# Single-Point Calculations in Orca

Single-Point (SP) calculations is the most basic kind of calculation. The main result from this type of calculation is to obtain the energy associated to a multi-electron system (or a single electron) under the potential created by a given arrangement of nuclei. This kind of calculations does not change the geometry (it is not a geometry optimization), nor it calculates most properties, apart from the energy, the wavefunction. Usually, this calculation also outputs some population analysis as well as the molecular dipole, as these properties usually come as a free by-product of the single-energy calculation.

## Why use SP calculations?

This might seem a little bit useless, but there are a number of important uses for this kind of calculation, such as:

• Test the software system. SP calculations are usually the simpler and quickest way to test if the software environment is working.
• Estimate the computational cost of more elaborate computations.
• Refine the energy obtained from a geometry optimization performed at a lower level of theory.

## The Input

As usual, Orca input files are plain text files you can edit using a text editor such as Vim (or Emacs, if you are that sort of person). Traditionally, the fist calculation to run on a Electronic Structure Package would be an Hartree-Fock SP energy, but at this day and age, DFT calculations are the bread-and-butter of all Quantum Chemistry methods, so it makes sense that the most basic calculations to be presented will use the old but still venerable B3LYP/6-31G(d) level of theory. A basic input file for the single-point energy of a water molecule would be.

```! SP B3LYP 6-31G(d)

*xyz 0 1
O 0.00 0.00 0.00
H 0.00 0.00 0.91
H 0.00 0.91 0.00
*
```

Let’s read this input line-by-line. The fist line starts with and exclamation mark (!), meaning that whatever comes next are keywords to be interpreted by Orca. In the case, we have SP (for Single-Point Calculation), B3LYP (the method used to calculate the energy) and 6-31G(d), which is the basis set used to express the wavefunction.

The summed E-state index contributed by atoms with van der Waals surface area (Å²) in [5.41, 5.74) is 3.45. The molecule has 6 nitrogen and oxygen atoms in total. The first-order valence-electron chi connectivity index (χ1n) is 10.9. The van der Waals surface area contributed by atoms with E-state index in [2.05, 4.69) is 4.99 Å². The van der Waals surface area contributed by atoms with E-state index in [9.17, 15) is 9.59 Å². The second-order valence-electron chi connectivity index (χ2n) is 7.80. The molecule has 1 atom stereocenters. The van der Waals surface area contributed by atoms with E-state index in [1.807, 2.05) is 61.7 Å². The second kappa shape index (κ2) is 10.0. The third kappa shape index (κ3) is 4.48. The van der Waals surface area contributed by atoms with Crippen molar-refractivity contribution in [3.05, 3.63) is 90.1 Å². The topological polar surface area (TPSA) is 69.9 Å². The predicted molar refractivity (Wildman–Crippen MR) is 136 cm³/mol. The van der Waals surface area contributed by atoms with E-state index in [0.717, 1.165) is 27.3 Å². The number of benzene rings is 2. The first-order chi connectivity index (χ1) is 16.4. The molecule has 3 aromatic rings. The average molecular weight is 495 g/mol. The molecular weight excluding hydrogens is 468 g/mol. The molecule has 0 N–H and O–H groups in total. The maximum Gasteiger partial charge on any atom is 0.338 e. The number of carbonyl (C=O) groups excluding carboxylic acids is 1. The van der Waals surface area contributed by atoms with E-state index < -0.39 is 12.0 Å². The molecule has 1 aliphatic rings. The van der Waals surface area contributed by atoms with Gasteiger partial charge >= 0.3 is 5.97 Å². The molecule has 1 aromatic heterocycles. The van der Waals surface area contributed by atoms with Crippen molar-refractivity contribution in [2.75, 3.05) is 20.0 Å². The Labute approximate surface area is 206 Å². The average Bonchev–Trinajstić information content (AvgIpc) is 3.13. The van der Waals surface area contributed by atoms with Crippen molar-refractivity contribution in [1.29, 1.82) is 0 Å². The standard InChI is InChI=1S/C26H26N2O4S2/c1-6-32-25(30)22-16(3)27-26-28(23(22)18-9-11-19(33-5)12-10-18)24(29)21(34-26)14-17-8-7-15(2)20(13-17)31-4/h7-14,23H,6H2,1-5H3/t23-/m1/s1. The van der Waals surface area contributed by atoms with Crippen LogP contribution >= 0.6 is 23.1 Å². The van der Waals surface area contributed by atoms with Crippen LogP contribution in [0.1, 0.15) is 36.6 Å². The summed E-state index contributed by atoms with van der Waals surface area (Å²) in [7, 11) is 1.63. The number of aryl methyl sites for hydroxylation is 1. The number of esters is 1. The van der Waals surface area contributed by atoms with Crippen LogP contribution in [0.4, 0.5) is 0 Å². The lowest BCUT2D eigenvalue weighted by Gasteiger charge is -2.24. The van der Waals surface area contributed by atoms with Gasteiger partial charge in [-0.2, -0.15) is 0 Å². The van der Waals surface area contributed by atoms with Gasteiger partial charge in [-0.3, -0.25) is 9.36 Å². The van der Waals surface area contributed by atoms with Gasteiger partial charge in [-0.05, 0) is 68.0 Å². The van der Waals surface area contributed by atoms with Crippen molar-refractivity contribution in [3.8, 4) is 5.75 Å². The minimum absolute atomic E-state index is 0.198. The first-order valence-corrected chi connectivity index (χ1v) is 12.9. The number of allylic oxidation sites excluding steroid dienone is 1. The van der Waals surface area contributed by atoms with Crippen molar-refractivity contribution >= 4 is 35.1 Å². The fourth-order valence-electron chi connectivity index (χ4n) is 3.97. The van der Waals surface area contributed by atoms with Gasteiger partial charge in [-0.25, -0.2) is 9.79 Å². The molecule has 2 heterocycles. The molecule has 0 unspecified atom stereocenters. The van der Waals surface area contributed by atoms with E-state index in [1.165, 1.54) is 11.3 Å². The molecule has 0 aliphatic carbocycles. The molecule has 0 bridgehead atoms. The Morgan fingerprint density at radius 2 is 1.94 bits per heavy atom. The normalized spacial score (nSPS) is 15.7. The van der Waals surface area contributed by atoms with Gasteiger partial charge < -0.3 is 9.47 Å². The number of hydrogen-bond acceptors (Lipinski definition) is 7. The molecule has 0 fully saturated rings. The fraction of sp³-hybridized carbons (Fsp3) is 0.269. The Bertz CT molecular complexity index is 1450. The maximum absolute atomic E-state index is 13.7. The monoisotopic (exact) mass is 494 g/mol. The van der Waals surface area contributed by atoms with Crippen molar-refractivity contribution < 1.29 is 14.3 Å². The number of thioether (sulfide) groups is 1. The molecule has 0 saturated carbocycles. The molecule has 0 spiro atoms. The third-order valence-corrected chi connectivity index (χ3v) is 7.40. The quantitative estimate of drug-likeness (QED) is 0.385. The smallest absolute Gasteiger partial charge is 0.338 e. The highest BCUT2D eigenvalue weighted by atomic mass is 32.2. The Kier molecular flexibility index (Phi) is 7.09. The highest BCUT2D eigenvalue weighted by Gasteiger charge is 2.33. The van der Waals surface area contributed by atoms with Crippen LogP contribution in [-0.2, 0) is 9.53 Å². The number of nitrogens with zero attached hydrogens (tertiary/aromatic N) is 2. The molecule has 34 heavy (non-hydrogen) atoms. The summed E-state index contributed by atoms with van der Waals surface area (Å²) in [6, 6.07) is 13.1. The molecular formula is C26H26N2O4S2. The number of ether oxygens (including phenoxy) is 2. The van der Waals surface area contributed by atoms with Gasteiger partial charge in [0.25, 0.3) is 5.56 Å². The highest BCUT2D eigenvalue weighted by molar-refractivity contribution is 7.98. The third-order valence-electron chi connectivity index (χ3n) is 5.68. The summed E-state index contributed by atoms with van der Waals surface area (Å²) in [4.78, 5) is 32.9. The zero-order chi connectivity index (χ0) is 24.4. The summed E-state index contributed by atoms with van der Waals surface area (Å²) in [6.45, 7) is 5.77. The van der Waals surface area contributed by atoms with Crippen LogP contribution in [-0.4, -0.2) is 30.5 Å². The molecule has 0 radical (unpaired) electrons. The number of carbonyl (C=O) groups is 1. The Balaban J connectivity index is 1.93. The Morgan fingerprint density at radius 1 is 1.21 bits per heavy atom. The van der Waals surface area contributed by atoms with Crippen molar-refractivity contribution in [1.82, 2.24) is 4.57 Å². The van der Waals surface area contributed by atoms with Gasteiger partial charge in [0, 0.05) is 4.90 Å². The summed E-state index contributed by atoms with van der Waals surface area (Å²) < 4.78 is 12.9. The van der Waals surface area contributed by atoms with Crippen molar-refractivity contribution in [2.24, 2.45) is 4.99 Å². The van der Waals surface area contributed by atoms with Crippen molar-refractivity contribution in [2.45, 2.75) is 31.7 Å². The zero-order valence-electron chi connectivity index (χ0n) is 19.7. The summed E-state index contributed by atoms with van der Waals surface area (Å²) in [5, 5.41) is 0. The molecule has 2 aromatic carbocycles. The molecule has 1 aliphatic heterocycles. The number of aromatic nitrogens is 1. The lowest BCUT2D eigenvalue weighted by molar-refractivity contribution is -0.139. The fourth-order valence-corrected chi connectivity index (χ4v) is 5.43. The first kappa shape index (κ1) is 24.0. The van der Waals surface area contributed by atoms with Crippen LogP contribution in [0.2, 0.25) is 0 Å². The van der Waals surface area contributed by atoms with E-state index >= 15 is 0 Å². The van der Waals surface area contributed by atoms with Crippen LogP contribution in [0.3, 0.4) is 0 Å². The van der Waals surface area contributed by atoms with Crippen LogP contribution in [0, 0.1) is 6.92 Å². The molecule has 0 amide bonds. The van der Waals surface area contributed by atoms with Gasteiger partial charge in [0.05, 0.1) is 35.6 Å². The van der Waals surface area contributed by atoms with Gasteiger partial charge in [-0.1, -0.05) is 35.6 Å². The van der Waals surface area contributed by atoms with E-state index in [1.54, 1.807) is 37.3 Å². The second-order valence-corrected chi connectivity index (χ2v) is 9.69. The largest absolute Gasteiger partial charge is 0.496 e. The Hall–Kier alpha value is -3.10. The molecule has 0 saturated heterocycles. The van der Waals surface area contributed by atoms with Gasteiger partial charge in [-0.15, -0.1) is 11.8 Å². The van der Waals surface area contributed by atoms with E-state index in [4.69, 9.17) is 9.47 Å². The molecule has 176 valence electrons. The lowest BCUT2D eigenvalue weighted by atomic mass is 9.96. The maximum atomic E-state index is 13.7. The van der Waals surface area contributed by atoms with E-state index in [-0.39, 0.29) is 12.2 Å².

Orca ignores any empty line, so the next relevant part of the input is the section started by *xyz and ending with the line carrying only one asterisk (*).  The *xyz mark indicates that the following lines (up until the asterisk lines) contain the position of all the nuclei of the molecules in Cartesian format. This means that all lines in this section contain the element symbol for every atom in the molecule, as well as three real numbers containing their x, y, and z coordinates. The software also needs to know the system charge (which combined with the atomic symbols is used to calculate the number of electrons in the system) and the spin multiplicity. In our case, we have a neutral singlet system, as denoted by the 0 and 1 numbers following the *xyz tag, respectively.

Now, if you look at the input file closely, you’ll notice that the two hydrogen atoms are at 90º, and not forming the 104º angle we usually find in water. This is because I’m going to use this geometry as the initial guess for the geometry optimization demonstration.